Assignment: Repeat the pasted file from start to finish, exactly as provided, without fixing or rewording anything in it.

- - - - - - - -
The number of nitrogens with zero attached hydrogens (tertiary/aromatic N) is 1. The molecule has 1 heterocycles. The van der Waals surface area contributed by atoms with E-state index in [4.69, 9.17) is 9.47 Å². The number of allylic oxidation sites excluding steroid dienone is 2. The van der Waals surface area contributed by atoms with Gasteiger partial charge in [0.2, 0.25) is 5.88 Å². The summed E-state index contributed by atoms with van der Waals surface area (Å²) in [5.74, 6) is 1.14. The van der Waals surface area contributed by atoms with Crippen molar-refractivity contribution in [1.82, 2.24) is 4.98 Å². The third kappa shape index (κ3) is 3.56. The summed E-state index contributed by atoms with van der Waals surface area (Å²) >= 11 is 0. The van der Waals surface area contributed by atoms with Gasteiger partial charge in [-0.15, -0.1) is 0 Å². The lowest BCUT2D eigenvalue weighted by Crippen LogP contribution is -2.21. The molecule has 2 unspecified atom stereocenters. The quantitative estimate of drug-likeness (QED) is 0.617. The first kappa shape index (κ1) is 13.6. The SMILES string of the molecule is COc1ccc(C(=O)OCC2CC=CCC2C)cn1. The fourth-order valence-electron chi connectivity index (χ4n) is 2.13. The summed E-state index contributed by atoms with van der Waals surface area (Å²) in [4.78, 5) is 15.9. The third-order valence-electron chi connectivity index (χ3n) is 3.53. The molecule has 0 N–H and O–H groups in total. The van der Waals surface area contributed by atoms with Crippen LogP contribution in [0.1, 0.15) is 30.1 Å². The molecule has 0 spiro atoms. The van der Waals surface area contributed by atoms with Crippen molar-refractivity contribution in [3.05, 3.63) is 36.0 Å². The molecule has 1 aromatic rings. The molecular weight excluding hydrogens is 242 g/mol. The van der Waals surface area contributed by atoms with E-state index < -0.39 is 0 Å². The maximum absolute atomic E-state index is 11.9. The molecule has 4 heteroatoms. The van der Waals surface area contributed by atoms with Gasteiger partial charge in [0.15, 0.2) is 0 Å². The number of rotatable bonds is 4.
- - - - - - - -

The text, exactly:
The number of nitrogens with zero attached hydrogens (tertiary/aromatic N) is 1. The molecule has 1 heterocycles. The van der Waals surface area contributed by atoms with E-state index in [4.69, 9.17) is 9.47 Å². The number of allylic oxidation sites excluding steroid dienone is 2. The van der Waals surface area contributed by atoms with Gasteiger partial charge in [0.2, 0.25) is 5.88 Å². The summed E-state index contributed by atoms with van der Waals surface area (Å²) in [5.74, 6) is 1.14. The van der Waals surface area contributed by atoms with Crippen molar-refractivity contribution in [1.82, 2.24) is 4.98 Å². The third kappa shape index (κ3) is 3.56. The summed E-state index contributed by atoms with van der Waals surface area (Å²) >= 11 is 0. The van der Waals surface area contributed by atoms with Gasteiger partial charge in [-0.15, -0.1) is 0 Å². The lowest BCUT2D eigenvalue weighted by Crippen LogP contribution is -2.21. The molecule has 2 unspecified atom stereocenters. The quantitative estimate of drug-likeness (QED) is 0.617. The first kappa shape index (κ1) is 13.6. The SMILES string of the molecule is COc1ccc(C(=O)OCC2CC=CCC2C)cn1. The fourth-order valence-electron chi connectivity index (χ4n) is 2.13. The summed E-state index contributed by atoms with van der Waals surface area (Å²) in [4.78, 5) is 15.9. The third-order valence-electron chi connectivity index (χ3n) is 3.53. The molecule has 0 N–H and O–H groups in total. The van der Waals surface area contributed by atoms with Crippen LogP contribution in [0.1, 0.15) is 30.1 Å². The molecule has 0 spiro atoms. The van der Waals surface area contributed by atoms with Crippen molar-refractivity contribution in [3.05, 3.63) is 36.0 Å². The molecule has 1 aromatic rings. The molecular weight excluding hydrogens is 242 g/mol. The van der Waals surface area contributed by atoms with E-state index < -0.39 is 0 Å². The maximum absolute atomic E-state index is 11.9. The molecule has 4 heteroatoms. The van der Waals surface area contributed by atoms with Gasteiger partial charge in [0.15, 0.2) is 0 Å². The number of rotatable bonds is 4.